“I'm so indebted to Professor Maier-Katkin and Professor Terry Coonan. I wouldn't have done the things here that I have been able to do without their help.”
With a perfect 4.0 grade-point average, Dayron Silverio is heading toward another amazing accomplishment. By the end of summer term, he will have earned three degrees in three years.
He wraps up work for bachelor’s degrees in political science and Honors in the Major in criminology in the spring. He’ll stick around for the summer term to complete course work for a master’s in criminology.
“He is relentless in the pursuit of his goals,” said Daniel Maier-Katkin, criminology professor and Dayron’s mentor. “‘Relentless’ is the word Dayron has used to describe himself. And, he is. … He’s also extremely bright, kind, insightful and hardheaded,” he said. “I’ve known many exceptional students, but never anyone like Dayron.”
Dayron sought out Professor Maier-Katkin the second week of his first semester at Florida State. “I went to see him because he is the Honors advisor in criminology, and I wanted to get into that program. He tried to talk me out of it.”
Professor Maier-Katkin said he wasn’t trying to dissuade Dayron, but to encourage him to get the most out of his time at Florida State. “I said to him, ‘Your college years are some of the best of your life. Why not enjoy them? Get a broad education. Explore many areas of knowledge.’ I told him that Honors in the Major is a program for juniors and seniors,” said the professor.
Then Dayron explained his academic plan. Since he already had 44 college credits he’d earned in high school, he could get an undergraduate degree in two years and go right into law school.
“He told me he was in a hurry to move on to law school so he could go to work and begin making a contribution to his family. … He was very serious about this,” said Professor Maier-Katkin. “Right then, I knew this young man was exceptional.”
Professor Maier-Katkin told Dayron he would work with him on an Honors project but suggested he reconsider the two-year plan. The professor later learned that Dayron’s mother had brought her son to the United States from Cuba when he was four years old. She wanted him to have the opportunities she thought he deserved.
“Dayron came back to see me about a week later with another idea,” he said. Through the university’s Degree in Three option he would get a bachelor’s in political science. At the same time he would take on the bachelor’s to master’s program offered by the criminology department. Although that path to a master’s degree usually takes students five years, he intended to do it in three.
So, with a revised plan, Dayron began his relentless pursuit of excellence at Florida State. That pursuit included becoming involved in the Hispanic-Latino Student Union, first as the co-chair of its Political Action Committee, then as its chair.
By his sophomore year he had become HLSU’s assistant director. As assistant director, one of his goals was to get the all various Hispanic and Latino organizations on campus involved in the union. He also founded the Latino Leadership Program “to foster strong leadership awareness of the issues surrounding the … Hispanic/Latino community in the United States” and he won the Angie Cintron Scholarship, which is given to an outstanding student involved in HLSU.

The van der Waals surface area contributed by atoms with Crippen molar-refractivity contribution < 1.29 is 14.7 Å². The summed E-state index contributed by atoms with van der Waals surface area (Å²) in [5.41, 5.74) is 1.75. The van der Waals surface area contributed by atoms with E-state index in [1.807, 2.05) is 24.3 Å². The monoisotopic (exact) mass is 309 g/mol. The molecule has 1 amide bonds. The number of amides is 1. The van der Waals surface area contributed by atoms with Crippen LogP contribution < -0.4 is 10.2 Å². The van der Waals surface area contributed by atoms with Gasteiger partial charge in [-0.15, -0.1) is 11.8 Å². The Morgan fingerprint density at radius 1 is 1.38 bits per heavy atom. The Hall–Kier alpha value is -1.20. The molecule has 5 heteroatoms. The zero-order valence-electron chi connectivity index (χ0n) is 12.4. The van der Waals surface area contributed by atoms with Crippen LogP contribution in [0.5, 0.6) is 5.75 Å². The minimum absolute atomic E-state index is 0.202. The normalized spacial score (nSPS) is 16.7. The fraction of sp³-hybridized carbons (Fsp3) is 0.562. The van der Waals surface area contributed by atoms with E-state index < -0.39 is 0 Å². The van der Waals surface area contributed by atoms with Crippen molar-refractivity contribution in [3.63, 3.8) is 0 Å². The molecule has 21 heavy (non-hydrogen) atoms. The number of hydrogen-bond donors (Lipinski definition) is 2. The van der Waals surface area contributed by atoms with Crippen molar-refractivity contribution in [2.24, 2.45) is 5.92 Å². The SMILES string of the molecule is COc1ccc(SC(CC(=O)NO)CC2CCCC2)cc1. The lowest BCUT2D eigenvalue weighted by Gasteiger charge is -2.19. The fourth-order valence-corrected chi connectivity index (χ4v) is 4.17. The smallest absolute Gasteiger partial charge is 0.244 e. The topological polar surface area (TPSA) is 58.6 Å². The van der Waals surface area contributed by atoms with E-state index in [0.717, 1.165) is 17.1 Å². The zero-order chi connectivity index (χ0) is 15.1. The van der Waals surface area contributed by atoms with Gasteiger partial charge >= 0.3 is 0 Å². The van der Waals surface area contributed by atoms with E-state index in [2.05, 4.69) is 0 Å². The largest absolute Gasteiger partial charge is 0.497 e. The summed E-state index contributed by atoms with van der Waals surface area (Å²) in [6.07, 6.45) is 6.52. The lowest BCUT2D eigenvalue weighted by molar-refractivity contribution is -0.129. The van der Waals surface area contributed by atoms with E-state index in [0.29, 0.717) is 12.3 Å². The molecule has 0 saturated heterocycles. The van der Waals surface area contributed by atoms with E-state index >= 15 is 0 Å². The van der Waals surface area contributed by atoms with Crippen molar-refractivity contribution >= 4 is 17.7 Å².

This year Dayron is the director of HLSU, a job he takes very seriously. He intends to “create a council that represents every Hispanic/Latino organization on campus to work directly with the HLSU,” he said.
As director of one of the student unions on campus Dayron is a member of the Student Government Executive Board, an opportunity he says “broadens my scope.” Recently, he has been one of three students on an allocation committee charged with making decisions about how to spend $2 million earmarked for technology.
In addition to academics and service, Dayron has also held several jobs on campus. He was a research assistant at the Center for Criminology and Public Policy and in the Department of Political Science. He was an intern in the Office of the Attorney General.
Dayron received an Honors Thesis Award and an Undergraduate Research and Creative Activity Award. These supported research in Madrid, Spain, and New York City last summer. His Honors thesis, which grew from those early conversations with Dr. Maier-Katkin, examines the social and political changes caused by the transition from repression to democracy in post-Franco Spain.
“I interviewed academics, lawyers and key politicians and did research in the National Library. … The library is magnificent. I was thrilled walking up its majestic stairs lined with statues of the great Spanish writers and painters. I could hardly believe I was there.”
Dayron has applied to a number of law schools and has been preparing to take the LSAT this month. The outcome of those efforts will determine what’s next for him. “I see myself working in an international field as an attorney, foreign specialist, government employee, professor or in the military,” said Dayron. “I’m more interested in having a life of substance than making a lot of money.”
Clearly, Dayron’s achievements are the result of his intelligence, focus and hard work, but he points to the professors who have inspired and supported him as the source of his success.
“I’m so indebted to Professor Maier-Katkin and Professor Terry Coonan. I wouldn’t have done the things here that I have been able to do without their help,” he said. “It’s very important to me that people understand that I am standing on the shoulders of giants.”
By Zilpha Underwood